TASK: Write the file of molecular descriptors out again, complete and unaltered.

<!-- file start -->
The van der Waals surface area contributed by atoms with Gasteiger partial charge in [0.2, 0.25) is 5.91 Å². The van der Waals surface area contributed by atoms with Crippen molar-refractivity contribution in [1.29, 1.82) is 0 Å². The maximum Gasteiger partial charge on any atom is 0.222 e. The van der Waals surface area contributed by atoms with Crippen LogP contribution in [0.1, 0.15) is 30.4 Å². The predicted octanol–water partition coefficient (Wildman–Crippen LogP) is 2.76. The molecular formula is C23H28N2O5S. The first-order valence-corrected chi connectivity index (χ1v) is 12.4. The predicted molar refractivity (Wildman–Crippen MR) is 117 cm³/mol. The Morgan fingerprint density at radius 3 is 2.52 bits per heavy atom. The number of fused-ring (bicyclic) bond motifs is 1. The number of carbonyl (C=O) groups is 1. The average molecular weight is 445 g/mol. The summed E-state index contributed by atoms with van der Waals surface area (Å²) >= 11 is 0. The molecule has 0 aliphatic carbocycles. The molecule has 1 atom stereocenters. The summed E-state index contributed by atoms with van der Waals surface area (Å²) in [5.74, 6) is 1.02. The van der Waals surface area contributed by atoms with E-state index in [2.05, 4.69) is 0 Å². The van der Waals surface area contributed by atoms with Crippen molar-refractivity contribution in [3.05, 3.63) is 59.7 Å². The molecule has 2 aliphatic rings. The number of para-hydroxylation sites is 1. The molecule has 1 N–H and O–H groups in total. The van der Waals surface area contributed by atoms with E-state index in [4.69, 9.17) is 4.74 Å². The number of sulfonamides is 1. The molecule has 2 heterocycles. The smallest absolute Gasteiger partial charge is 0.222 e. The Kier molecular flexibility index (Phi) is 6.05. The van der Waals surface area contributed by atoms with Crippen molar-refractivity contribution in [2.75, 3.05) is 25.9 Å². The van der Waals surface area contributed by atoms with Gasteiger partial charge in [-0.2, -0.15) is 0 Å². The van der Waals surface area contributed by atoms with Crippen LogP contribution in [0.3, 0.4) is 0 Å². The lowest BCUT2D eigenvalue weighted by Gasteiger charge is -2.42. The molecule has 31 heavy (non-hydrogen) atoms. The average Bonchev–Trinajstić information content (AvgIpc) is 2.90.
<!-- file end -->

The van der Waals surface area contributed by atoms with Gasteiger partial charge in [0.2, 0.25) is 5.91 Å². The van der Waals surface area contributed by atoms with Crippen molar-refractivity contribution in [1.29, 1.82) is 0 Å². The maximum Gasteiger partial charge on any atom is 0.222 e. The van der Waals surface area contributed by atoms with Crippen LogP contribution in [0.1, 0.15) is 30.4 Å². The predicted octanol–water partition coefficient (Wildman–Crippen LogP) is 2.76. The molecular formula is C23H28N2O5S. The first-order valence-corrected chi connectivity index (χ1v) is 12.4. The predicted molar refractivity (Wildman–Crippen MR) is 117 cm³/mol. The Morgan fingerprint density at radius 3 is 2.52 bits per heavy atom. The number of fused-ring (bicyclic) bond motifs is 1. The number of carbonyl (C=O) groups is 1. The average molecular weight is 445 g/mol. The summed E-state index contributed by atoms with van der Waals surface area (Å²) >= 11 is 0. The molecule has 0 aliphatic carbocycles. The molecule has 1 atom stereocenters. The summed E-state index contributed by atoms with van der Waals surface area (Å²) in [5.74, 6) is 1.02. The van der Waals surface area contributed by atoms with E-state index in [2.05, 4.69) is 0 Å². The van der Waals surface area contributed by atoms with Crippen molar-refractivity contribution in [3.05, 3.63) is 59.7 Å². The molecule has 2 aliphatic rings. The number of para-hydroxylation sites is 1. The molecule has 1 N–H and O–H groups in total. The van der Waals surface area contributed by atoms with E-state index in [4.69, 9.17) is 4.74 Å². The number of sulfonamides is 1. The molecule has 2 heterocycles. The smallest absolute Gasteiger partial charge is 0.222 e. The Kier molecular flexibility index (Phi) is 6.05. The van der Waals surface area contributed by atoms with Crippen molar-refractivity contribution in [2.75, 3.05) is 25.9 Å². The van der Waals surface area contributed by atoms with Gasteiger partial charge in [-0.2, -0.15) is 0 Å². The van der Waals surface area contributed by atoms with Crippen LogP contribution in [0.3, 0.4) is 0 Å². The lowest BCUT2D eigenvalue weighted by Gasteiger charge is -2.42. The molecule has 31 heavy (non-hydrogen) atoms. The average Bonchev–Trinajstić information content (AvgIpc) is 2.90.